The first Solar Sail spacecraft met an untimely end, crashing into the ocean instead of making it into orbit. But now, in 2010, a new, improved version of that craft–an entire spaceship that’s propelled only by the sun’s rays–is set to launch. And scientists will be see if this unique spaceship will become the prototype for long term interstellar travel.
Some scientists believe that such solar sail technology holds the key to long term exploratory spaceflight, according to the Associated Press.The solar sail spacecraft are designed to be propelled by accumulating photons, not solar winds, and though slow-moving at first, would eventually be able to reach tremendous speeds. And that’s right–it’s zero emissions space travel.
The new craft, called the LightSail-1, will actually hopefully be the first of a series of three similar solar-sailed spacecrafts created by the Planetary Society–the space advocacy organization founded by none other than Carl Sagan.
Planetary Society describes the first of the three missions, which it hopes will launch in December of next year, as follows: “Our first solar sail will lay the foundation for the whole LightSail program by demonstrating controlled flight with only the pressure of solar photons bouncing off the sail.”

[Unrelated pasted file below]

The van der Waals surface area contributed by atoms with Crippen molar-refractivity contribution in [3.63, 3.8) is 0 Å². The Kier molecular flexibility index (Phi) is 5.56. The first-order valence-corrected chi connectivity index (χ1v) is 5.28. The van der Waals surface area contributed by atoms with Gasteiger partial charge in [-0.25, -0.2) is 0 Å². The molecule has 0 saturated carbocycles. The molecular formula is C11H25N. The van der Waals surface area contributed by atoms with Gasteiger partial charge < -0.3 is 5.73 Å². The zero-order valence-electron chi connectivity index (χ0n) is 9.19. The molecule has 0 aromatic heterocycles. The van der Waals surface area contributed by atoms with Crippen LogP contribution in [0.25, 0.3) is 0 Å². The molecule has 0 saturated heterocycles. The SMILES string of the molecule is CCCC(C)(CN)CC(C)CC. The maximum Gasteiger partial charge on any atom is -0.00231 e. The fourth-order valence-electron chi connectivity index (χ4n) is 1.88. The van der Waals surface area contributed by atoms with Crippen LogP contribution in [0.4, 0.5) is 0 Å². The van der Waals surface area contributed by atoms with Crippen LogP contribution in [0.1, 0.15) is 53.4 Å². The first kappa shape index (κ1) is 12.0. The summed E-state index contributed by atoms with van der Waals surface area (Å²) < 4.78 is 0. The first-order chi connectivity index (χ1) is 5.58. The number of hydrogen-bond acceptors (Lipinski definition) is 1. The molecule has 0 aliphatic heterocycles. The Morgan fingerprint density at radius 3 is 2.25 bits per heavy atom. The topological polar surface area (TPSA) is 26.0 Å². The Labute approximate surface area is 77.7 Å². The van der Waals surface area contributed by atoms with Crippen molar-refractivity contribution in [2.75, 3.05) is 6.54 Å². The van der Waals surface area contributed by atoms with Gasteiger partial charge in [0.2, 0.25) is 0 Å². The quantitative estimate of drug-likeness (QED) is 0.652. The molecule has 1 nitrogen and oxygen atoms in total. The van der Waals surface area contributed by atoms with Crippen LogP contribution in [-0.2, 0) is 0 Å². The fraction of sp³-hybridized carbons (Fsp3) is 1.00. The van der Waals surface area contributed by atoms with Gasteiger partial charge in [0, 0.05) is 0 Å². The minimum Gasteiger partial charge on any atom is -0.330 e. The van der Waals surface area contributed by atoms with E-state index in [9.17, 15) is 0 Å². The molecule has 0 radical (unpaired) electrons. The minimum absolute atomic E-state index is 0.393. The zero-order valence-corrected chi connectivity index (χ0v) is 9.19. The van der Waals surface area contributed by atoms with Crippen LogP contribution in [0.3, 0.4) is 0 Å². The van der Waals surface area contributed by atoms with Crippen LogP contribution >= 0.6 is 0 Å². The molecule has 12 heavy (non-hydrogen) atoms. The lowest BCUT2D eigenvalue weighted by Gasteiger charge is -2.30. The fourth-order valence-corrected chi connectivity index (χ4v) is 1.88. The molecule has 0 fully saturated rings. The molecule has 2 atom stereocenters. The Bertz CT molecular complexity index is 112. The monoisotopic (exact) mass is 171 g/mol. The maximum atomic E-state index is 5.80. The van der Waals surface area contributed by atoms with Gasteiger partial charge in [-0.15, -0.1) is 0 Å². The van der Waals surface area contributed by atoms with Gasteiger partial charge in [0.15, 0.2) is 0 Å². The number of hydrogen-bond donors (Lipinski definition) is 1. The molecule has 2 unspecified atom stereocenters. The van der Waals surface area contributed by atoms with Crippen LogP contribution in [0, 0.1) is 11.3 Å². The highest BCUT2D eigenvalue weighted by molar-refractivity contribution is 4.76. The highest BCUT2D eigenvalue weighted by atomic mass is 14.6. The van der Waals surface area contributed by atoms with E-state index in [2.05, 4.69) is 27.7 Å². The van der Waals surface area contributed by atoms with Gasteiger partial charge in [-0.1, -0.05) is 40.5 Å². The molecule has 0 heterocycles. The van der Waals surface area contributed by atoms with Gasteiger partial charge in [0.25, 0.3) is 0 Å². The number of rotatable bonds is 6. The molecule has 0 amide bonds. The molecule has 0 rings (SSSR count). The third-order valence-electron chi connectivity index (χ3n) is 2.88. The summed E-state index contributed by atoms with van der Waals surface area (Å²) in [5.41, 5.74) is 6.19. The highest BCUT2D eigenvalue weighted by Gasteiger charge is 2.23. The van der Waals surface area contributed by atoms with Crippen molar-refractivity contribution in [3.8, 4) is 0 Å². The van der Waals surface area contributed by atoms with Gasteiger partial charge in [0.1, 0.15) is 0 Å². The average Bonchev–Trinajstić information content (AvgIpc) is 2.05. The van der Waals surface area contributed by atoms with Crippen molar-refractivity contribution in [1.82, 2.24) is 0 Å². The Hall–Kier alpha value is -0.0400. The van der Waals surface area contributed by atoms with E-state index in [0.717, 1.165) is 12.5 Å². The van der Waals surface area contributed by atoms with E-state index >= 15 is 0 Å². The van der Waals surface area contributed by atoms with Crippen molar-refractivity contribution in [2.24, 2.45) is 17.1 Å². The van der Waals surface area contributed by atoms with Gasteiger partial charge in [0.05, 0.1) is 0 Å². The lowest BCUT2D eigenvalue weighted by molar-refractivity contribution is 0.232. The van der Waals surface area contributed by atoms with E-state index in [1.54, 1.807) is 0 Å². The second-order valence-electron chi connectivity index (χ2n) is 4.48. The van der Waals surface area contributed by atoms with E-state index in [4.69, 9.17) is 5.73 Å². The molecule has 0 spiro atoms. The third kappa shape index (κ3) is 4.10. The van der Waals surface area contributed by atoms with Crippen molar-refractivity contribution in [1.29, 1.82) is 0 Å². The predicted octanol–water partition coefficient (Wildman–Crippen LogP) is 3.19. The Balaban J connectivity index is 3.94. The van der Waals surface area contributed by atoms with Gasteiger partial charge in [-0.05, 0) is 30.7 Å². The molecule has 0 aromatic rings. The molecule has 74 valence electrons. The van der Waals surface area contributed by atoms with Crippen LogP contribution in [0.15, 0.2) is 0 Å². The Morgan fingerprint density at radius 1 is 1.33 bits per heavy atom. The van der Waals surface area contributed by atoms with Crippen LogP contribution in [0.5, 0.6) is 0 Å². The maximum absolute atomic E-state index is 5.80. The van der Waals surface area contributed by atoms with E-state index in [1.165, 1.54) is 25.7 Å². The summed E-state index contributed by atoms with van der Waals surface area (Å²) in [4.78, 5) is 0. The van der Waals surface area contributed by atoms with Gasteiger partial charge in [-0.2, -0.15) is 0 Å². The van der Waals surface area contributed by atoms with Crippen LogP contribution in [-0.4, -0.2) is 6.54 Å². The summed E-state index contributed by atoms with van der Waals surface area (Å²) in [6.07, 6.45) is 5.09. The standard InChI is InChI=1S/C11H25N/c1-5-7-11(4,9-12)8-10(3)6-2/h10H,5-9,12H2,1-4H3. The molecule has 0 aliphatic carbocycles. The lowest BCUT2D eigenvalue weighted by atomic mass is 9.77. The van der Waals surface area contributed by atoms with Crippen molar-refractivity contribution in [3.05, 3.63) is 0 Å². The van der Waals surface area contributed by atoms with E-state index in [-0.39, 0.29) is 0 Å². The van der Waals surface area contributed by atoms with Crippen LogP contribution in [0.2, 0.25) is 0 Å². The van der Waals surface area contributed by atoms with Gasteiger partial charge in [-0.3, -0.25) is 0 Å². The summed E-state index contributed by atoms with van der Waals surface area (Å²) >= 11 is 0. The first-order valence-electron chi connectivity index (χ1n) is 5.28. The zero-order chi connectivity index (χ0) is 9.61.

The AP reports that plans for next year’s launch are already being hammered out:
“The spacecraft will launch with its four triangular Mylar sails packaged in a volume equal to about three quarts and unfurl to an area of more than 340 square feet, resembling a giant diamond-shaped kite. It will orbit at an altitude of nearly 500 miles and operate for just a few days to determine if it can be controlled and to measure the orbital acceleration.”
The craft, which apart from its massive sails is only about the size of a toaster, will then be returned to earth.And then? The second solar sail project, LightSail 2, will be more ambitious, according to the Planetary Society. “It will last months and begin the application of solar sails for reaching beyond Earth. Carrying a larger payload of scientific instruments, it will aim both to provide new data — including Earth measurements — and further refine our solar sailing skills.”
This mission is planned to last much longer than the first, and will be followed by a third, which will send a Solar Sail deeper into space.